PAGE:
The deliverance Paul is crying out for is not related to justification. Paul sees himself as a wretched man because he has realized he cannot escape his sinful nature. As Tim Keller has said, “The more holy you become, the less holy you will feel.” This seems to be the experience of Paul at the end of Romans 7. The He is not crying out for a justifier. He is crying out for a final deliverer. He is groaning inwardly for the final and complete redemption of our mortal bodies. He is longing for the day when the perishable puts on the imperishable and the mortal puts on the immortal (1 Cor. 15:53-54). Your fight against sin within yourself will cause you to long for the day when your desires and actions are no longer divided. You will one day always and perfectly do what you want to do and you will never do the thing you hate.

While longing and groaning inwardly for the day when sin and temptation are no more could conceivably lead to despair in the moment, the purpose of such yearning is to increase our confidence in the hope of Christ’s work on our behalf. In World War II, D-Day was considered the effectual end of the war even though fighting would continue for another year. Once Nazi Germany was faced with a closing two-front war, defeat was inevitable. But harsh fighting raged on. In fact, as the Red Army surrounded Berlin, Hitler sent the youngest boys and oldest men to defend the city. Evil tyrants die hard, and they don’t go down without a fight. Sin and Satan have been conquered on the D-Day of the death and resurrection of Jesus.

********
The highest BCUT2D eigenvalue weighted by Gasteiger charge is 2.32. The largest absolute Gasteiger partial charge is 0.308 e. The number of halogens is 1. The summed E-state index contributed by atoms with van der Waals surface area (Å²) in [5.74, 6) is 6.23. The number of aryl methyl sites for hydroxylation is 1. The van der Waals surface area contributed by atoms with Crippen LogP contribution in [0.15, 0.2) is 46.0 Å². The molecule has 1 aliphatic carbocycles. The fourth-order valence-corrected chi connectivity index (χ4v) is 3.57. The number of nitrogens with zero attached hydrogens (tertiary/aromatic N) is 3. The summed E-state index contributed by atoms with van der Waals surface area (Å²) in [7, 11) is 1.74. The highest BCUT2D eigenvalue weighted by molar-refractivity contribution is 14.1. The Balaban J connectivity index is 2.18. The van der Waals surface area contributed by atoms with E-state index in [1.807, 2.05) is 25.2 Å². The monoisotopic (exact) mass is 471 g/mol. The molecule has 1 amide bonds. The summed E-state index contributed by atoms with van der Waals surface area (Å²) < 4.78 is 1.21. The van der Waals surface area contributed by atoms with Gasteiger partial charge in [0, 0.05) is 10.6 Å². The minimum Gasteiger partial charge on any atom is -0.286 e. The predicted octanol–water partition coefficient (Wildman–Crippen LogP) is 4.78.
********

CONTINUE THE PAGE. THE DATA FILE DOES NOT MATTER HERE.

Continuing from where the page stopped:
When Jesus walked out of the tomb, their defeat was sealed. But they have not surrendered. Sin and Satan will continue to fight until they are tossed into a burning lake of fire. Until that day there will be an ever-increasing tension between who we once were in Adam and who we now are in Christ. Only the continual presence of Jesus Christ can solve the problem of sin in the life of a believer. Though sin’s penalty and power have been vanquished in the cross of Christ, the presence of sin is waiting final destruction. Jesus delivers us from sin now by pardoning us before God and empowering us to win our battles with sin. And Jesus will one day deliver us from the presence of sin forever.


Mathew Gilbert (B.A. Boyce College) is Associate Pastor for Children and Preschool at The Church at Trace Crossing in Tupelo, MS. He is the author of Come to the Well: 50 Meditations to Fuel Your Joy in God (Westbow Press, 2016). He is an M.Div student at The Southern Baptist Theological Seminary. Mathew is married to his high school sweetheart, Erica. Mathew and Erica live in Tupelo with their sons, Jude and Jack. You can follow him on Twitter @mat_gilbert.